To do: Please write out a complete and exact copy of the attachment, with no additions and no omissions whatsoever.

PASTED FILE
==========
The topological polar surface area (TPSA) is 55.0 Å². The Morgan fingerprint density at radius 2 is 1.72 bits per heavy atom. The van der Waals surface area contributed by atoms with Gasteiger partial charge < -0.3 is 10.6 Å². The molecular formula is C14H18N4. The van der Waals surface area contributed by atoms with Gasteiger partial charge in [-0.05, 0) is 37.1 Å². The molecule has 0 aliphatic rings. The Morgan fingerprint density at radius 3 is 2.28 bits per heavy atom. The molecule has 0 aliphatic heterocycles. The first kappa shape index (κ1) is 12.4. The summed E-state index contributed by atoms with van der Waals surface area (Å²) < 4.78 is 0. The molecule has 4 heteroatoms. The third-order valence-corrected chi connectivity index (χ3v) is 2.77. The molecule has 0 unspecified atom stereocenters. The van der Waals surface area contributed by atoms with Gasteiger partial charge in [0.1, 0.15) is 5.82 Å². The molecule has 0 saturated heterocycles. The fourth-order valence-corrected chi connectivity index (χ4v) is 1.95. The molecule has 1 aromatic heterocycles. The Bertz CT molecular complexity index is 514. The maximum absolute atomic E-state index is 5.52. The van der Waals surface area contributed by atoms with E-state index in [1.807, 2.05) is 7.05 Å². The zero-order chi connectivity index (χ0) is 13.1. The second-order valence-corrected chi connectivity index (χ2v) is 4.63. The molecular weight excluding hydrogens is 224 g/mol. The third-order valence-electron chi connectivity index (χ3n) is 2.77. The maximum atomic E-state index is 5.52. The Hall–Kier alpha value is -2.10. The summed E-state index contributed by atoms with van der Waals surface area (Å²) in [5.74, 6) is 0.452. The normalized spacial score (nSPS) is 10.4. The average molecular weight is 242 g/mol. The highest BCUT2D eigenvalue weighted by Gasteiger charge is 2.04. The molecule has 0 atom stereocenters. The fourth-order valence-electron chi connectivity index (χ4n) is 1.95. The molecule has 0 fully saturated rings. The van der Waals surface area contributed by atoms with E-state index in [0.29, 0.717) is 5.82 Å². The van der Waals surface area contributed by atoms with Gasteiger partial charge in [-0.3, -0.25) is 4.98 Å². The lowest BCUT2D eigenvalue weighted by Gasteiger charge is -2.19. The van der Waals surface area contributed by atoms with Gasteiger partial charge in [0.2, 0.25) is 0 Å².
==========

The topological polar surface area (TPSA) is 55.0 Å². The Morgan fingerprint density at radius 2 is 1.72 bits per heavy atom. The van der Waals surface area contributed by atoms with Gasteiger partial charge < -0.3 is 10.6 Å². The molecular formula is C14H18N4. The van der Waals surface area contributed by atoms with Gasteiger partial charge in [-0.05, 0) is 37.1 Å². The molecule has 0 aliphatic rings. The Morgan fingerprint density at radius 3 is 2.28 bits per heavy atom. The molecule has 0 aliphatic heterocycles. The first kappa shape index (κ1) is 12.4. The summed E-state index contributed by atoms with van der Waals surface area (Å²) < 4.78 is 0. The molecule has 4 heteroatoms. The third-order valence-corrected chi connectivity index (χ3v) is 2.77. The molecule has 0 unspecified atom stereocenters. The van der Waals surface area contributed by atoms with Gasteiger partial charge in [0.1, 0.15) is 5.82 Å². The molecule has 0 saturated heterocycles. The fourth-order valence-corrected chi connectivity index (χ4v) is 1.95. The molecule has 1 aromatic heterocycles. The Bertz CT molecular complexity index is 514. The maximum absolute atomic E-state index is 5.52. The van der Waals surface area contributed by atoms with E-state index in [1.807, 2.05) is 7.05 Å². The zero-order chi connectivity index (χ0) is 13.1. The second-order valence-corrected chi connectivity index (χ2v) is 4.63. The molecular weight excluding hydrogens is 224 g/mol. The third-order valence-electron chi connectivity index (χ3n) is 2.77. The maximum atomic E-state index is 5.52. The Hall–Kier alpha value is -2.10. The summed E-state index contributed by atoms with van der Waals surface area (Å²) in [5.74, 6) is 0.452. The normalized spacial score (nSPS) is 10.4. The average molecular weight is 242 g/mol. The highest BCUT2D eigenvalue weighted by Gasteiger charge is 2.04. The molecule has 0 atom stereocenters. The fourth-order valence-electron chi connectivity index (χ4n) is 1.95. The molecule has 0 fully saturated rings. The van der Waals surface area contributed by atoms with E-state index in [0.29, 0.717) is 5.82 Å². The van der Waals surface area contributed by atoms with Gasteiger partial charge in [-0.3, -0.25) is 4.98 Å². The lowest BCUT2D eigenvalue weighted by Gasteiger charge is -2.19. The van der Waals surface area contributed by atoms with Gasteiger partial charge in [0.2, 0.25) is 0 Å².